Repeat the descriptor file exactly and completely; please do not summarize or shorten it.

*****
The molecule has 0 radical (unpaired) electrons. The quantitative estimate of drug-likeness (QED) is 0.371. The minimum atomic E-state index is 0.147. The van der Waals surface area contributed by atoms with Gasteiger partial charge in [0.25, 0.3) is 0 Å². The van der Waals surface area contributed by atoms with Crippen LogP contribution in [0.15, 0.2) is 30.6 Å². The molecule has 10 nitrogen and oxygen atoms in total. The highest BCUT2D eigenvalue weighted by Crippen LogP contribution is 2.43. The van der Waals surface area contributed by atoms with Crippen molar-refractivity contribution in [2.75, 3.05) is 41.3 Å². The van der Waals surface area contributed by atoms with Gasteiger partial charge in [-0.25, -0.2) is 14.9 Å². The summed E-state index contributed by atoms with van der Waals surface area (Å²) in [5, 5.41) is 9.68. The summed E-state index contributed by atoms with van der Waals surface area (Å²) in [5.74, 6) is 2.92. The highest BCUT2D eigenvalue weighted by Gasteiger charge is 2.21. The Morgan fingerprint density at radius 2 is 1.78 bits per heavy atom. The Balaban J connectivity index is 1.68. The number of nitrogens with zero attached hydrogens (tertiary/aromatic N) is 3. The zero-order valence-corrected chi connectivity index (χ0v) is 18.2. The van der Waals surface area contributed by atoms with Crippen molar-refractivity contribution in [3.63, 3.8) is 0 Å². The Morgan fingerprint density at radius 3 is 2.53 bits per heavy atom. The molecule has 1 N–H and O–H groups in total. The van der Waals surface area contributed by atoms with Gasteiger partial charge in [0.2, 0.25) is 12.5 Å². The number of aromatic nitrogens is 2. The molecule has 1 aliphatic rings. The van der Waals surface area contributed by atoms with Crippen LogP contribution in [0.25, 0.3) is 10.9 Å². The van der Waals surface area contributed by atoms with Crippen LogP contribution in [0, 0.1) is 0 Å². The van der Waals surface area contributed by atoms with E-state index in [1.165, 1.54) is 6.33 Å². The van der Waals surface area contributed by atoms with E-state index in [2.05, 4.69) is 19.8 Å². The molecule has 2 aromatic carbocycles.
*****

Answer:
The molecule has 0 radical (unpaired) electrons. The quantitative estimate of drug-likeness (QED) is 0.371. The minimum atomic E-state index is 0.147. The van der Waals surface area contributed by atoms with Gasteiger partial charge in [0.25, 0.3) is 0 Å². The van der Waals surface area contributed by atoms with Crippen LogP contribution in [0.15, 0.2) is 30.6 Å². The molecule has 10 nitrogen and oxygen atoms in total. The highest BCUT2D eigenvalue weighted by Crippen LogP contribution is 2.43. The van der Waals surface area contributed by atoms with Crippen molar-refractivity contribution in [2.75, 3.05) is 41.3 Å². The van der Waals surface area contributed by atoms with Gasteiger partial charge in [-0.25, -0.2) is 14.9 Å². The summed E-state index contributed by atoms with van der Waals surface area (Å²) in [5, 5.41) is 9.68. The summed E-state index contributed by atoms with van der Waals surface area (Å²) in [5.74, 6) is 2.92. The highest BCUT2D eigenvalue weighted by Gasteiger charge is 2.21. The Morgan fingerprint density at radius 2 is 1.78 bits per heavy atom. The Balaban J connectivity index is 1.68. The number of nitrogens with zero attached hydrogens (tertiary/aromatic N) is 3. The zero-order valence-corrected chi connectivity index (χ0v) is 18.2. The van der Waals surface area contributed by atoms with Crippen molar-refractivity contribution in [3.63, 3.8) is 0 Å². The Morgan fingerprint density at radius 3 is 2.53 bits per heavy atom. The molecule has 1 N–H and O–H groups in total. The van der Waals surface area contributed by atoms with Gasteiger partial charge in [0.2, 0.25) is 12.5 Å². The number of aromatic nitrogens is 2. The molecule has 1 aliphatic rings. The van der Waals surface area contributed by atoms with Crippen LogP contribution in [0.25, 0.3) is 10.9 Å². The van der Waals surface area contributed by atoms with Crippen LogP contribution in [0, 0.1) is 0 Å². The van der Waals surface area contributed by atoms with E-state index in [1.165, 1.54) is 6.33 Å². The van der Waals surface area contributed by atoms with E-state index in [2.05, 4.69) is 19.8 Å². The molecule has 2 aromatic carbocycles.